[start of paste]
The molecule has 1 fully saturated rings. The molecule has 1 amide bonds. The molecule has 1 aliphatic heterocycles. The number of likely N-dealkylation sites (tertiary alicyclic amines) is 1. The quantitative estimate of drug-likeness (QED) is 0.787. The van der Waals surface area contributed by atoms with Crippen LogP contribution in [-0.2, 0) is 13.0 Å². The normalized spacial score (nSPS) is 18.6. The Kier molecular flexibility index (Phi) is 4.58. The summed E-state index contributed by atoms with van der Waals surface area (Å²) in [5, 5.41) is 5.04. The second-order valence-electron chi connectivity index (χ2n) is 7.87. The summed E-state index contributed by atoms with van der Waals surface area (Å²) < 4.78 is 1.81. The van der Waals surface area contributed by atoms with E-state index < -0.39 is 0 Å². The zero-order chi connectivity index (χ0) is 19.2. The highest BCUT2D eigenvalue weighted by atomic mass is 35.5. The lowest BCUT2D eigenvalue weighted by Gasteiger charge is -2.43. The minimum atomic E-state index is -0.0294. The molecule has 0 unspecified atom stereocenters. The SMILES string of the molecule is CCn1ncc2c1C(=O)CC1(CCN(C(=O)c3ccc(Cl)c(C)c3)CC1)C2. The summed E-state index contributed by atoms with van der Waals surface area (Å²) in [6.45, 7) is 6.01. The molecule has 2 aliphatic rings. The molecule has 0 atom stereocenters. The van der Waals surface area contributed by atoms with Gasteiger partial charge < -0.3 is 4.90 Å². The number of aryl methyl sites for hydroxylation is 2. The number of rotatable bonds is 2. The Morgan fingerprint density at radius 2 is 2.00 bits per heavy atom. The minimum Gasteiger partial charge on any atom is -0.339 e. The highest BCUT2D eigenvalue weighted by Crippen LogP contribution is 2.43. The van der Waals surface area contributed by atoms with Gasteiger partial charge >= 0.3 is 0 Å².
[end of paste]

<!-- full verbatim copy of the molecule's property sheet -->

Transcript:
The molecule has 1 fully saturated rings. The molecule has 1 amide bonds. The molecule has 1 aliphatic heterocycles. The number of likely N-dealkylation sites (tertiary alicyclic amines) is 1. The quantitative estimate of drug-likeness (QED) is 0.787. The van der Waals surface area contributed by atoms with Crippen LogP contribution in [-0.2, 0) is 13.0 Å². The normalized spacial score (nSPS) is 18.6. The Kier molecular flexibility index (Phi) is 4.58. The summed E-state index contributed by atoms with van der Waals surface area (Å²) in [5, 5.41) is 5.04. The second-order valence-electron chi connectivity index (χ2n) is 7.87. The summed E-state index contributed by atoms with van der Waals surface area (Å²) < 4.78 is 1.81. The van der Waals surface area contributed by atoms with E-state index < -0.39 is 0 Å². The zero-order chi connectivity index (χ0) is 19.2. The highest BCUT2D eigenvalue weighted by atomic mass is 35.5. The lowest BCUT2D eigenvalue weighted by Gasteiger charge is -2.43. The minimum atomic E-state index is -0.0294. The molecule has 0 unspecified atom stereocenters. The SMILES string of the molecule is CCn1ncc2c1C(=O)CC1(CCN(C(=O)c3ccc(Cl)c(C)c3)CC1)C2. The summed E-state index contributed by atoms with van der Waals surface area (Å²) in [6.45, 7) is 6.01. The molecule has 2 aliphatic rings. The molecule has 0 atom stereocenters. The van der Waals surface area contributed by atoms with Gasteiger partial charge < -0.3 is 4.90 Å². The number of aryl methyl sites for hydroxylation is 2. The number of rotatable bonds is 2. The Morgan fingerprint density at radius 2 is 2.00 bits per heavy atom. The minimum Gasteiger partial charge on any atom is -0.339 e. The highest BCUT2D eigenvalue weighted by Crippen LogP contribution is 2.43. The van der Waals surface area contributed by atoms with Gasteiger partial charge >= 0.3 is 0 Å².